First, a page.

Uninsulated ducts that run through unconditioned spaces can lose more than 30 percent of their heating or cooling capacity. So you'll save money by insulating them. The Residential Building Code calls for R-8 insulation for these ducts, but check with your building inspector for local code requirements. Before you insulate, however, plug any air leaks by sealing all the joints with caulk or tape.
Look for “duct wrap,” a fiberglass product with an outer foil vapor barrier. The foil barrier prevents condensation (and mold) from forming on the duct.
Unfortunately, R-8 duct wrap can be difficult to find. We checked three home centers and found only R-3 duct wrap. That didn't meet our local codes, so we contacted a heating equipment supply house. That company knew exactly what we were looking for and had it in stock.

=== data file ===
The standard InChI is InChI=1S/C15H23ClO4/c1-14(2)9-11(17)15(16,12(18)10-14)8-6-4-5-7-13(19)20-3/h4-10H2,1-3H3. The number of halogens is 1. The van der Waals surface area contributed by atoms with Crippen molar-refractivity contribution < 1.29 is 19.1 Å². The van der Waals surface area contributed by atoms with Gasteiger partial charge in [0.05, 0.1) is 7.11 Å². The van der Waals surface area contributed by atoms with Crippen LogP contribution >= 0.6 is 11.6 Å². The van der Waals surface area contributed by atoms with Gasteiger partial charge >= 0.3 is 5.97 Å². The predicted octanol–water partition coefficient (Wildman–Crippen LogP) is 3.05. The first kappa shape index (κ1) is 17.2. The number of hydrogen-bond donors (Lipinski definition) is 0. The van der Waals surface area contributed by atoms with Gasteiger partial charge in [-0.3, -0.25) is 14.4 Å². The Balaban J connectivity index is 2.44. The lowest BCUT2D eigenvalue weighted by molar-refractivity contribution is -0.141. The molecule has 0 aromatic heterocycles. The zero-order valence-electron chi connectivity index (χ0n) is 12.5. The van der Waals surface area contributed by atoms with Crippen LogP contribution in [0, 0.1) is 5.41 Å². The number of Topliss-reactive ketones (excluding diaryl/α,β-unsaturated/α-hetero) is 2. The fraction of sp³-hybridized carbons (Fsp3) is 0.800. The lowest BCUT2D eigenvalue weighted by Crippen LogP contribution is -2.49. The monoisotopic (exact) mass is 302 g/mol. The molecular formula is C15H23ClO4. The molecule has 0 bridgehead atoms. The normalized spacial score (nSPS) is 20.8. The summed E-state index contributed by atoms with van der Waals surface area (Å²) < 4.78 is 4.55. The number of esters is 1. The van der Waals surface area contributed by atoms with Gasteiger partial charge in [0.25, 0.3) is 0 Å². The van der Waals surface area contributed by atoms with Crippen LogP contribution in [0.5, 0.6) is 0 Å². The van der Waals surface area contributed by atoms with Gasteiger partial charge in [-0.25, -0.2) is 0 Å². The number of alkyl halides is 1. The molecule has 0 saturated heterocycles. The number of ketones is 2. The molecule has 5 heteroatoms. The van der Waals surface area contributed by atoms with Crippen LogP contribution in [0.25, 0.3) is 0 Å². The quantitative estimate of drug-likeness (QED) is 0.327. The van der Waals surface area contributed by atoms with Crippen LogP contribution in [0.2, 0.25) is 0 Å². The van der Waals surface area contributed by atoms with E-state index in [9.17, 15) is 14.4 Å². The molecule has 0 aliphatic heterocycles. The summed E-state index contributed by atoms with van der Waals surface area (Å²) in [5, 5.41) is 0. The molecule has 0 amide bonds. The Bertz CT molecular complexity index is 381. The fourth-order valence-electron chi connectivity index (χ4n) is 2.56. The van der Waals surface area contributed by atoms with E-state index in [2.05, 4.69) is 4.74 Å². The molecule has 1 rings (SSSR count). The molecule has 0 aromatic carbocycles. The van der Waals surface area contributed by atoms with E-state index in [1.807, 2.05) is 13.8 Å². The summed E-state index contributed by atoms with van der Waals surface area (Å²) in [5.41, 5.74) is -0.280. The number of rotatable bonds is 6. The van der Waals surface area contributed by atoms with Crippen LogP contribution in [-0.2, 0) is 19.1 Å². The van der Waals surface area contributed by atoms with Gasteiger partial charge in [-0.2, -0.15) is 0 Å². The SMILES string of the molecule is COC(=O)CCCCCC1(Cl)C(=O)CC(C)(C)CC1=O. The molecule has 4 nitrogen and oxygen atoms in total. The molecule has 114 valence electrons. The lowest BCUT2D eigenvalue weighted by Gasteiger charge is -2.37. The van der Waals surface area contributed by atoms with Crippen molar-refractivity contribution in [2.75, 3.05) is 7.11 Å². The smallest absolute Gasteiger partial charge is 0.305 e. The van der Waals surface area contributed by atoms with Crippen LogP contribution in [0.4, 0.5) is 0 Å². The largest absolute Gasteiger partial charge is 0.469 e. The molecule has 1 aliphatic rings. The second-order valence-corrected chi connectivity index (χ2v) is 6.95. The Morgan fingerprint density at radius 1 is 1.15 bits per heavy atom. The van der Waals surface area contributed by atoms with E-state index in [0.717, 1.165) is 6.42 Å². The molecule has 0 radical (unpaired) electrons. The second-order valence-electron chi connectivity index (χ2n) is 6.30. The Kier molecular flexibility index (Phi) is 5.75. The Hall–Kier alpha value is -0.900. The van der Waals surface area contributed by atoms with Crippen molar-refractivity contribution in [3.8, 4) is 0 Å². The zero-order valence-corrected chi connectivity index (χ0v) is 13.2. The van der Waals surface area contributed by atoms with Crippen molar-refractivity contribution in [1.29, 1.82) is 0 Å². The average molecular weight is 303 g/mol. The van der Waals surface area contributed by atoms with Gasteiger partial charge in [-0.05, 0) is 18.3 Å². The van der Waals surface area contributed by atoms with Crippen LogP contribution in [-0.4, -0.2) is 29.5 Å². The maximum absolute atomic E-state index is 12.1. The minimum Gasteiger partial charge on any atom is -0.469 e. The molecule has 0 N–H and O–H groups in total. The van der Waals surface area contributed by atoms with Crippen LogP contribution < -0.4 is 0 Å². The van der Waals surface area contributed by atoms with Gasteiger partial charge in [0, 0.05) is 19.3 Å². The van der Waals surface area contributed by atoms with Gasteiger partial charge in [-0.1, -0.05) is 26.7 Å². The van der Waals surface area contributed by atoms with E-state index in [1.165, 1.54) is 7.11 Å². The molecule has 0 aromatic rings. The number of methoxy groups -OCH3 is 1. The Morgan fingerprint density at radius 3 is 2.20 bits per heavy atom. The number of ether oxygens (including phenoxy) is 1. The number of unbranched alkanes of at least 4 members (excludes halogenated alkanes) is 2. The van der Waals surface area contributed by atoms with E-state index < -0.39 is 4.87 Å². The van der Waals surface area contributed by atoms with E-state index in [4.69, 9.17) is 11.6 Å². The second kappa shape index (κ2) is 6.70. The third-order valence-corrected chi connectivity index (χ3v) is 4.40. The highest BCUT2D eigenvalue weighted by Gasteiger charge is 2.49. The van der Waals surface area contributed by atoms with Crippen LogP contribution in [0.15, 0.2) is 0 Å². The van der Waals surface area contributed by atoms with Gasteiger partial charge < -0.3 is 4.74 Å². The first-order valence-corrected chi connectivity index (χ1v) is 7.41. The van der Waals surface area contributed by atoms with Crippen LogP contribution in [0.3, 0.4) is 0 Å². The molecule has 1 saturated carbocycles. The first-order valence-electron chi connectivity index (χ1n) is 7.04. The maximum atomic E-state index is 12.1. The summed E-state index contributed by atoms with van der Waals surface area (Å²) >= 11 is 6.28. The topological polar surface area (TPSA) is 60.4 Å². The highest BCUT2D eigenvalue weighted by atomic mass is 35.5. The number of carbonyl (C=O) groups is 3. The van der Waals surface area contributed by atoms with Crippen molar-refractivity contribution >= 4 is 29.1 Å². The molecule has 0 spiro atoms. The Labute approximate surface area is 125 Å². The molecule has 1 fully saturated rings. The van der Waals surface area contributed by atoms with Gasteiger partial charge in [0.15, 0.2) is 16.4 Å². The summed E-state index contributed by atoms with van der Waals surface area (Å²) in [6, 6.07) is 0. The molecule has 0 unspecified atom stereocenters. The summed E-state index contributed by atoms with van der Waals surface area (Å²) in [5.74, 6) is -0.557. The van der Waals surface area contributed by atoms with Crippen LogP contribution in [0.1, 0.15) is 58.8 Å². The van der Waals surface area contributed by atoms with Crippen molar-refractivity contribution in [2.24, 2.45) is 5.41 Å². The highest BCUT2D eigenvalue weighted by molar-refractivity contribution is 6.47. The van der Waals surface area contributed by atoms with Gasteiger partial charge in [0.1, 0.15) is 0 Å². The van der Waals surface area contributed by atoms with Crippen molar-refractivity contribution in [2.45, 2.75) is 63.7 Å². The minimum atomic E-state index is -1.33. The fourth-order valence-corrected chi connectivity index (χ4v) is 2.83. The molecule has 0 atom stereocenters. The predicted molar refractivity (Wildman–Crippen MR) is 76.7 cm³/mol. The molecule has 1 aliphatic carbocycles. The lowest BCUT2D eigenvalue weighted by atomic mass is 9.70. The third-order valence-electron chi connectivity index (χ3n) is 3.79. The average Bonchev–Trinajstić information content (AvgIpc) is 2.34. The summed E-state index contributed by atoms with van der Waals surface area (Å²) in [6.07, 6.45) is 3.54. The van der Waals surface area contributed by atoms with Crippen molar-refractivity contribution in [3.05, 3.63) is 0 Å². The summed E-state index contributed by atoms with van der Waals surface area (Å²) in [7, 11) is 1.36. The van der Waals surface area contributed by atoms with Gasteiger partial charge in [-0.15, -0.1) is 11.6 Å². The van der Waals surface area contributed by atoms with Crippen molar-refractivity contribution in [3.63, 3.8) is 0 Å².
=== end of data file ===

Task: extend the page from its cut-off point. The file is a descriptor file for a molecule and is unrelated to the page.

We bought a roll of 3-in. by 48-in.-wide by 50-ft. duct wrap for our installation. We also bought a few rolls of UL181 aluminum duct tape to seal the insulation seams.
You'll be handling fiberglass, so wear long sleeves, goggles, mask and leather gloves. Measure the circumference of the duct, add 2 in. to the total, and cut the insulation to that length. Remove a 2-in. strip of fiberglass to create an overlapping flap for taping (Photo 1). To finish the job, butt the insulation edges together along the bottom of the duct, overlap the 2-in. strip of foil, and secure it with aluminum tape (Photo 2). Wrap wire around the insulation to relieve seam stress and prevent the seam from separating (Photo 3).
You'll save lots of cutting and fitting time on rectangular ducts by removing the hanging brackets one section at a time. Remove the screw from the joist and rotate the bracket. Once the insulation is in place and taped, cut a small hole near each bracket, rotate it back up through the hole and reattach it to the joist. Seal around the bracket with tape.